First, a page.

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Compare car insurance coverage
Explore essential and optional types of car insurance coverage and what's covered
No one ever plans to be in an accident, but there are millions of car crashes in the US every year. When you’re shopping for car insurance, each type of coverage protects you and our car in a different way, so it pays to understand the differences and what’s covered in every policy.
What’s included with basic car insurance coverage?
Minimum coverage auto insurance is required in almost every state except Virginia and New Hampshire. Each state determines its own minimum, which means they vary depending on which state you live in. Auto Insurance typically covers medical fees, vehicle repair damages, body damage, legal fees and property damages.
- Bodily injury liability. Covers injuries to another person in an at-fault accident, including medical care, legal help and funeral costs.
- Property damage liability. Covers damages to someone else’s property in an at-fault accident, including repairs to vehicle, buildings or fences.
- Personal injury insurance. Covers healthcare after an accident regardless of fault, including ambulances, nursing care and lost income. Required in some states.
- Uninsured or underinsured motorist coverage. Covers damage caused by another driver if they don’t have insurance or if their insurance isn’t enough to cover the costs. Required in some states.
What optional car insurance coverage can I get?
While not mandatory, these features offer extra protection against other mishaps that might happen to you or your car. These add-ons can sometimes be included with your policy or available for an additional fee.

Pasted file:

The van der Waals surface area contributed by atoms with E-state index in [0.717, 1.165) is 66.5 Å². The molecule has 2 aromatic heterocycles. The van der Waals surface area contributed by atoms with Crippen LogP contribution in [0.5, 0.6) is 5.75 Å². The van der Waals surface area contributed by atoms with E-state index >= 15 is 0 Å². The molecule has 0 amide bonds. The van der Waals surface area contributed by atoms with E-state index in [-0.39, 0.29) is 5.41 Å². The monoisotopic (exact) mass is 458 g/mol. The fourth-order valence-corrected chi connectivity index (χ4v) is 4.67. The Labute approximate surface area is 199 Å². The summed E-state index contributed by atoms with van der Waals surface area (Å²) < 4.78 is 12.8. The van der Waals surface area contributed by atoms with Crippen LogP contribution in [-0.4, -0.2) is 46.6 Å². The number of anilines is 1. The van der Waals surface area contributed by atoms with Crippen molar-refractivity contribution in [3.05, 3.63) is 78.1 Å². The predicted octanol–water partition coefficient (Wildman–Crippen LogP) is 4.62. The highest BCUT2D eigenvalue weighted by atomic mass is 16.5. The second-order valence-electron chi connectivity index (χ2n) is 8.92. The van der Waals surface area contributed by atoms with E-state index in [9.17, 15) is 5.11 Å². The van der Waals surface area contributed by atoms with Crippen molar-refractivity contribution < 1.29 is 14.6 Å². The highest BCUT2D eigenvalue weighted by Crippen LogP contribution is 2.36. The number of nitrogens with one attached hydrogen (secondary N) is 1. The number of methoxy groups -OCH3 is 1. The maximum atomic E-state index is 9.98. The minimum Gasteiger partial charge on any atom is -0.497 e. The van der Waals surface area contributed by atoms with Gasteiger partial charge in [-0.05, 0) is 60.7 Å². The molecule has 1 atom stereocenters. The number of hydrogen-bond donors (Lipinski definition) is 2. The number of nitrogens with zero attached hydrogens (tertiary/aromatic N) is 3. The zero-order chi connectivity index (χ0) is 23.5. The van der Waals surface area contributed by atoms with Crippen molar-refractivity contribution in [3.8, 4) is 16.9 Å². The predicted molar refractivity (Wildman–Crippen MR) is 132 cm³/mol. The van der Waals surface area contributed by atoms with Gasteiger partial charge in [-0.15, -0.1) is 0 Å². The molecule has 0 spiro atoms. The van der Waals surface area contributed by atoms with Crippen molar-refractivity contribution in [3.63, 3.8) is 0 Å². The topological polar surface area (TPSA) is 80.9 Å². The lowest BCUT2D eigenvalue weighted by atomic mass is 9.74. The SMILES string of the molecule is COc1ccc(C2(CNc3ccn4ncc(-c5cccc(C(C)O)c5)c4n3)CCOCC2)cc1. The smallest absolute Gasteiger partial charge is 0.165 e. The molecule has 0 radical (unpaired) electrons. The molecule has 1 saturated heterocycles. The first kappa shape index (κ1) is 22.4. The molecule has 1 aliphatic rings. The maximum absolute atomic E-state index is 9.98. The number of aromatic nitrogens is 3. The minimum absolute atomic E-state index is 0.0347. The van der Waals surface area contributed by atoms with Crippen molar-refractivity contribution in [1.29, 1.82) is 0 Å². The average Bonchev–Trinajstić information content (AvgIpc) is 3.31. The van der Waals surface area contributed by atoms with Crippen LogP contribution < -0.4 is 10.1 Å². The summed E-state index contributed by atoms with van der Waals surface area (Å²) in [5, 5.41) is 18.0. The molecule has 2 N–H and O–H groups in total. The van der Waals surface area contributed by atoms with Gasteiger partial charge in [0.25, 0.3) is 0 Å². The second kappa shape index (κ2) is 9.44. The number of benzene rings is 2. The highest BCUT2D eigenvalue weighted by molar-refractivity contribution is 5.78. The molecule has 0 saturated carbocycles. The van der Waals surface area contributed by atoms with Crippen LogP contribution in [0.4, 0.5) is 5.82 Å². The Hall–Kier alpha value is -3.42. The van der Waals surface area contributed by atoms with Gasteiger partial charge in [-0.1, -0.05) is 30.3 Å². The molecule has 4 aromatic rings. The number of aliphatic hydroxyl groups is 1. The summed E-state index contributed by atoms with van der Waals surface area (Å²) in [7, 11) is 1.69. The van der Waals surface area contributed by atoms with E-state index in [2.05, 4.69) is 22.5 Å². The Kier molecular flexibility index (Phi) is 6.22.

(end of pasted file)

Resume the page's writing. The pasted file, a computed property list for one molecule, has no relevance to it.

- Collision. If you’re at fault in an accident, your collision insurance kicks in and pays for damage to your car. May be required if you have a car loan.
- Comprehensive. Ensures that you’re covered for replacing or repairing your vehicle, regardless of fault, and damages that aren’t within your control. May be required if you have a car loan.
- Gap insurance. This fills the gap between how much money you receive from your insurer and what you still owe to your bank.
- Medical payments. Helps you with your medical costs resulting from a car accident — no matter who’s at fault.
- New car replacement. You’ll get a newer version of your current car if your new vehicle is stolen or declared a total loss.
- Pet injuries. If your pet is injured while riding in the car, this can help cover the costs.
- Rental car reimbursement. If your car can’t be driven until the damage is repaired, your insurance can cover the cost of a rental car.
- Roadside assistance. You’ll have help when experiencing engine trouble, mechanical failure, a flat tire or running out of fuel.
- Umbrella. Protects you beyond the coverage offered by your basic insurance.
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Is extra coverage worth it?
When you’re shopping around for the lowest price car insurance, you’ll see several options with big price differences. Consider both the minimum state requirements and if optional coverage is worth it when building your policy.